The marriage of two straight men in Ireland has drawn criticism from many quarters, our curator Karen Pollock explores why LGBTQ+ people should be congratulating them
What is love? From love songs to St Augustine many have sought to answer the question. In Oranges are not the only fruit love is mistaken for a stomach ache, and throughout history lust, the physical reaction of a bodies arousal, has been comfused for an emotional response. However we define it, it seems fair to say love comes in many forms, including romantic, erotic, fraternal and familial.
In western society of the 21st century it is considered usual that we associate romantic love and marriage. This of course is a relevantly recent development, and one limited to certain cultures and norms. In order to bolster the supremacy of a norms of white, western European, culture the idea that only a love based on a combination of lust and romantic love as described by Hollywood as a basis for marriage has been propagated. Other forms of marriage, arranged, or based on a love expected to grow after marriage, not before, have been dismissed as inferior.
Sadly the campaign for what is described as equal marriage focused on the idea that romantic love between two people was so praiseworthy, and laudable that it would be wrong to deny it to people who also wished to be married. Of course anyone of any gender should be able to marry, rights which belong to some, must belong to all. However as has been discussed here before the “love is love” narrative excludes so many; those who have no shame in sex without a signed contract, and those who are aromantic, who can care deeply, but form relationships outside of the confines of the acceptable, idealised romantic love.
In order to bolster the supremacy of a norm of white, western culture the idea that only a love based on a combination of lust and romantic love as described by Hollywood as a basis for marriage has been propagated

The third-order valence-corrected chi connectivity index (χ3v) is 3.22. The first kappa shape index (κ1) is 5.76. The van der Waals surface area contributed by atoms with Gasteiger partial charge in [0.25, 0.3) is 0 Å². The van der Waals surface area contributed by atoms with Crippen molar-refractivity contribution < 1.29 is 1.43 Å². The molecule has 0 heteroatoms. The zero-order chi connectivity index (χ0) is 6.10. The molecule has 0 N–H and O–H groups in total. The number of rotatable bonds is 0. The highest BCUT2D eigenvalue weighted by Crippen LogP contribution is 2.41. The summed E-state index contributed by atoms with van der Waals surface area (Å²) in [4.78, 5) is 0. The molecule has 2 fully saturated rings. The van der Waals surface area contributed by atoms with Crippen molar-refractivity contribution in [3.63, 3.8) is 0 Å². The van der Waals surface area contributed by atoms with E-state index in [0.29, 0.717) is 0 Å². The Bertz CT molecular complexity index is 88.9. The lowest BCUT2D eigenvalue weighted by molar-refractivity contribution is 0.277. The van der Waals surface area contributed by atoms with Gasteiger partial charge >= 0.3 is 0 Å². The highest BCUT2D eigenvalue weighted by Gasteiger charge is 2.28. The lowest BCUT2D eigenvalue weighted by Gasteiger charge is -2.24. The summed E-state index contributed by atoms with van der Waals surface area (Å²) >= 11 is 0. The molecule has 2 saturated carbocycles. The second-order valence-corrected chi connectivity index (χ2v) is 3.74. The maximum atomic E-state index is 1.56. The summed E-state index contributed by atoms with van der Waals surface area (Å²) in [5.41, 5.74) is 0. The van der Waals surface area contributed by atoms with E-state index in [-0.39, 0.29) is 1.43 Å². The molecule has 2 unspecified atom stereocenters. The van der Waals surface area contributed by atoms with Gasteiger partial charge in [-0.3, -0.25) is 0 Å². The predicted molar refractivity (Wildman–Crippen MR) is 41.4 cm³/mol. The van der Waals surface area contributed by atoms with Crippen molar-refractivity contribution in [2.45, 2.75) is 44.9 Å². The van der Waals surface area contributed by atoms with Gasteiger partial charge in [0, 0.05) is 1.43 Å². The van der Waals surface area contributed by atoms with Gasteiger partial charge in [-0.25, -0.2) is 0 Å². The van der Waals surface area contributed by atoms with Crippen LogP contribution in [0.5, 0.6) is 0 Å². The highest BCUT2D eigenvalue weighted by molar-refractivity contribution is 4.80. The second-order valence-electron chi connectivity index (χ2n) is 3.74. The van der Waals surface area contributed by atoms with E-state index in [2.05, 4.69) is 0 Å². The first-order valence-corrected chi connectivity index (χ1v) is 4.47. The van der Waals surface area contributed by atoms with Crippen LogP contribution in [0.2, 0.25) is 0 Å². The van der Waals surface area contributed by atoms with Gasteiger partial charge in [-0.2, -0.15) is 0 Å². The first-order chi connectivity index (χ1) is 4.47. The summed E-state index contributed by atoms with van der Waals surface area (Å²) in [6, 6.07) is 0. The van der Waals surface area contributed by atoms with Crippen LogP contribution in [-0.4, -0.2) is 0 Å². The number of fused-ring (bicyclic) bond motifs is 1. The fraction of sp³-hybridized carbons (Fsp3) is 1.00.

I feel I ought to make clear here I have no issue with romantic love, or with people marrying because of it, however it is not the only basis for a relationship. Which is why some of the reactions to the two straight friends who married in Ireland has saddened me, especially coming often from LGBTQ+ people who have historically been told they are doing love wrong. Whilst the headlines have focused on how the couple will pay less tax, (a common heterosexual reason for marrying), the men themselves have spoken of their deep friendship, and yes, their love;
O’Sullivan said after the ceremony: “I love Matt and he loves me, as friends.
Aromantic people (and we have no evidence either O’Sullivan or Murphy are aromantic) are used to being told that their identity is not good enough, and certainly not queer enough. Oddly, for some it seems the only acceptable way to be LGBTQ+ is to resemble allocishet people as much as possible. Matt Murphy and Micheal O’Sullivan have not had a queer marriage, since they identify as straight. However, the very point of campaigning for equal marriage was surely not so queer people could copy allocishet people into narrow boxes, but so that marriage could be, finally, a choice available to all. I would go as far as to say, if we can only get married if our relationships resemble conventional hetrosexual marriage in every way, then what was the point?
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